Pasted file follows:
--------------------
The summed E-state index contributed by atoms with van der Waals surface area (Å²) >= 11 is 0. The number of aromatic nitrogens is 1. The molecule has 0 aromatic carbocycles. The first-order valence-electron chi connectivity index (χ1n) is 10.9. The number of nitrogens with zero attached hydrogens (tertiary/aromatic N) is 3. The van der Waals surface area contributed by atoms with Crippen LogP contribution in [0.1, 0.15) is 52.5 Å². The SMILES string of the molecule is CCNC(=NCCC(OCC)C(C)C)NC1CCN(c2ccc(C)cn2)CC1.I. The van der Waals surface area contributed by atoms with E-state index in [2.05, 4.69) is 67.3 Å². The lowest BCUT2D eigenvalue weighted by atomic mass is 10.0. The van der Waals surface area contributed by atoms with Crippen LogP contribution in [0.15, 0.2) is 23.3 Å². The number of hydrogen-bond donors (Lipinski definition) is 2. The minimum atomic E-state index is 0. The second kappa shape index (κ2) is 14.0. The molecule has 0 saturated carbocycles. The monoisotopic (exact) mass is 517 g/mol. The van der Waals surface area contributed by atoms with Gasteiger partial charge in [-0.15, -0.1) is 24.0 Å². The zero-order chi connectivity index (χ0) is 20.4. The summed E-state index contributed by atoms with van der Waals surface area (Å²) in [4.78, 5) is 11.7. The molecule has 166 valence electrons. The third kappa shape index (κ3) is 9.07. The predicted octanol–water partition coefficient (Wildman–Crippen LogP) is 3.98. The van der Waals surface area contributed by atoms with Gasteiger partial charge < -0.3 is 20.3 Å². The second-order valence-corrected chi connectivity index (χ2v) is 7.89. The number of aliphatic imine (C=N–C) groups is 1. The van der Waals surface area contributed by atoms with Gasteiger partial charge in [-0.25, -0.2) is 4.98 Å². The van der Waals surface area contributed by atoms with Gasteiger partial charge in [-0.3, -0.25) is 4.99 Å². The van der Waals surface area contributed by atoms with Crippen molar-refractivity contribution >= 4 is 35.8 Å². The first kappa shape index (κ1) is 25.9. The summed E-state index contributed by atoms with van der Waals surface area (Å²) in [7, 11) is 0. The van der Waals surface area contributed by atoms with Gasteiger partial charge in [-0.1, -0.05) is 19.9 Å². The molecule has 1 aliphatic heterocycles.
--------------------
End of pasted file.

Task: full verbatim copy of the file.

The summed E-state index contributed by atoms with van der Waals surface area (Å²) >= 11 is 0. The number of aromatic nitrogens is 1. The molecule has 0 aromatic carbocycles. The first-order valence-electron chi connectivity index (χ1n) is 10.9. The number of nitrogens with zero attached hydrogens (tertiary/aromatic N) is 3. The van der Waals surface area contributed by atoms with Crippen LogP contribution in [0.1, 0.15) is 52.5 Å². The SMILES string of the molecule is CCNC(=NCCC(OCC)C(C)C)NC1CCN(c2ccc(C)cn2)CC1.I. The van der Waals surface area contributed by atoms with E-state index in [2.05, 4.69) is 67.3 Å². The lowest BCUT2D eigenvalue weighted by atomic mass is 10.0. The van der Waals surface area contributed by atoms with Crippen LogP contribution in [0.15, 0.2) is 23.3 Å². The number of hydrogen-bond donors (Lipinski definition) is 2. The minimum atomic E-state index is 0. The second kappa shape index (κ2) is 14.0. The molecule has 0 saturated carbocycles. The monoisotopic (exact) mass is 517 g/mol. The van der Waals surface area contributed by atoms with Gasteiger partial charge in [-0.15, -0.1) is 24.0 Å². The zero-order chi connectivity index (χ0) is 20.4. The summed E-state index contributed by atoms with van der Waals surface area (Å²) in [4.78, 5) is 11.7. The molecule has 166 valence electrons. The third kappa shape index (κ3) is 9.07. The predicted octanol–water partition coefficient (Wildman–Crippen LogP) is 3.98. The van der Waals surface area contributed by atoms with Gasteiger partial charge < -0.3 is 20.3 Å². The second-order valence-corrected chi connectivity index (χ2v) is 7.89. The number of aliphatic imine (C=N–C) groups is 1. The van der Waals surface area contributed by atoms with Gasteiger partial charge in [-0.25, -0.2) is 4.98 Å². The van der Waals surface area contributed by atoms with Gasteiger partial charge in [-0.3, -0.25) is 4.99 Å². The van der Waals surface area contributed by atoms with Crippen molar-refractivity contribution >= 4 is 35.8 Å². The first kappa shape index (κ1) is 25.9. The summed E-state index contributed by atoms with van der Waals surface area (Å²) in [7, 11) is 0. The van der Waals surface area contributed by atoms with Gasteiger partial charge in [-0.1, -0.05) is 19.9 Å². The molecule has 1 aliphatic heterocycles.